Wednesday, December 19, 2007

Around 50 Brethren attend vigil against School of the Americas.

More than 11,000 people gathered at Fort Benning, Ga., on Nov. 16-18 for the 18th annual School of the Americas (SOA) Watch protest and vigil, including around 50 Church of the Brethren members. The protest has been held on a weekend in November since 1990, marking the anniversary of the Nov. 16, 1989, slaying of six priests in El Salvador. SOA Watch organizers say 18 of the 26 soldiers involved had attended the School of the Americas.

The SOA, renamed the Western Hemisphere Institute for Security Cooperation (WHINSEC) in 2001, is a combat training school for Latin American soldiers. Protesters say it teaches security personnel from Latin American countries to use repressive tactics, and that graduates have overthrown legitimate governments. They cite a coup against Chilean president Salvador Allende in 1973 as an example. SOA Watch is a nonviolent grassroots movement to close SOA/WHINSEC and to change the US foreign policy that the SOA represents.

On Friday night various workshops and concerts were held at a convention center. On Saturday, people gathered outside the gates of Fort Benning for a rally, and the street was lined with more than 100 exhibit tables representing various organizations. The Brethren Witness/Washington Office handed out resources about its work, the Church of the Brethren, and the National Farm Worker Ministry, and also promoted Fair Trade coffee and chocolate for Equal Exchange.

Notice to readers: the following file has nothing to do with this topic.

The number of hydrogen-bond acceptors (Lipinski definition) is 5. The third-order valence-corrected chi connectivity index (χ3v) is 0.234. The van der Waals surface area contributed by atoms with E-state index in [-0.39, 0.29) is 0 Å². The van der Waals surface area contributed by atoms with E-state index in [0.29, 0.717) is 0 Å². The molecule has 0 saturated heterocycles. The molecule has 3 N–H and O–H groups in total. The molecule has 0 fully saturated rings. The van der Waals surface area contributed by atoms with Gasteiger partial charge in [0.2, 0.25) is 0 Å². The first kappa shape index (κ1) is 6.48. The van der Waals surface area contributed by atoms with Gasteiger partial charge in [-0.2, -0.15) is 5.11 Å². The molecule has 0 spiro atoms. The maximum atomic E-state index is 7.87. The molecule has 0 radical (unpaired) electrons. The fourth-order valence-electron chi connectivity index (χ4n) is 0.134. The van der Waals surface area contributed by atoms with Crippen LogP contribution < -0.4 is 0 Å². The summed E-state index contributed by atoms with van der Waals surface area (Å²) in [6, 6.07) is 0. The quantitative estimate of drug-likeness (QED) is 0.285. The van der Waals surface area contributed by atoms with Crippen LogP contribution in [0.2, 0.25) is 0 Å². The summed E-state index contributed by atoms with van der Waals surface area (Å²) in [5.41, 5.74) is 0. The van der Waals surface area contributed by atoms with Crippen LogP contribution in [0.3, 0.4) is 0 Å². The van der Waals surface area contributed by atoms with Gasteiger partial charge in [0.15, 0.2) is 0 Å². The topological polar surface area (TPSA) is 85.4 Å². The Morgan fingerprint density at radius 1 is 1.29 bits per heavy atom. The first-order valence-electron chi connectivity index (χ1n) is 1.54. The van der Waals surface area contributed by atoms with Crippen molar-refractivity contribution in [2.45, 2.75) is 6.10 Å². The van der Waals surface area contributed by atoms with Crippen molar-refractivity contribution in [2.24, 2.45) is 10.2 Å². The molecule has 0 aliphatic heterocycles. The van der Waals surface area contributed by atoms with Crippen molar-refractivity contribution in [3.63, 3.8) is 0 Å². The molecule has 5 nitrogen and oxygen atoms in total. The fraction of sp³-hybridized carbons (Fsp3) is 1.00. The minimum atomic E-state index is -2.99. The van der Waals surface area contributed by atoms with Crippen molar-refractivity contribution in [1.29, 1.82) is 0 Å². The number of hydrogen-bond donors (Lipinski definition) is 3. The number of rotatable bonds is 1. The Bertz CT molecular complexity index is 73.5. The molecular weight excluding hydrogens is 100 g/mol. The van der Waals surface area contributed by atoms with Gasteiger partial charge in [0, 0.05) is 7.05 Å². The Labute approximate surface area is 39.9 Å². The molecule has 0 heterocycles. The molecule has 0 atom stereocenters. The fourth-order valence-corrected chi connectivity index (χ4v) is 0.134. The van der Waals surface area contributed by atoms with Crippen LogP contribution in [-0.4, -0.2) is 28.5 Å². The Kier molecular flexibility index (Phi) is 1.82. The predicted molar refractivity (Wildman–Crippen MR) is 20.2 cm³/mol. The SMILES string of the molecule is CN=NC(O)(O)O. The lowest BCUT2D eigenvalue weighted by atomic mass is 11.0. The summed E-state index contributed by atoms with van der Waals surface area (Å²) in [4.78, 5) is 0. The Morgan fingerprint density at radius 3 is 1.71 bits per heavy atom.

Sunday featured a three-hour vigil during which the participants marched carrying crosses while the names of those killed by people trained at the SOA were sung. Fort Benning officials report that 11 protesters were arrested by federal marshals for trespassing, and face up to six months in prison for civil disobedience. Speakers included presidential candidate Dennis Kucinich, Rabbi Michael Lerner, and the founder of SOA Watch, Father Roy Bourgeois.

A Church of the Brethren gathering Saturday evening was hosted by the Brethren Witness/Washington Office. A group of students from Manchester College in North Manchester, Ind., were in attendance along with Brethren from across the country. When asked, "What justice issue is most important to you?" the group gave answers including immigration, climate change, genocide, health care, and war. Phil Jones, director of the Brethren Witness/Washington Office, led the discussion.

The overall feeling of the weekend was one of energy and hope, even with a funeral procession that served as a reminder of the tragedies that have occurred. The SOA Watch vigil was a time to say that human rights violations are not acceptable.

--Rianna Barrett is a legislatives associate at the Brethren Witness/Washington Office of the Church of the Brethren General Board.

Source: 12/19/2007 Newsline

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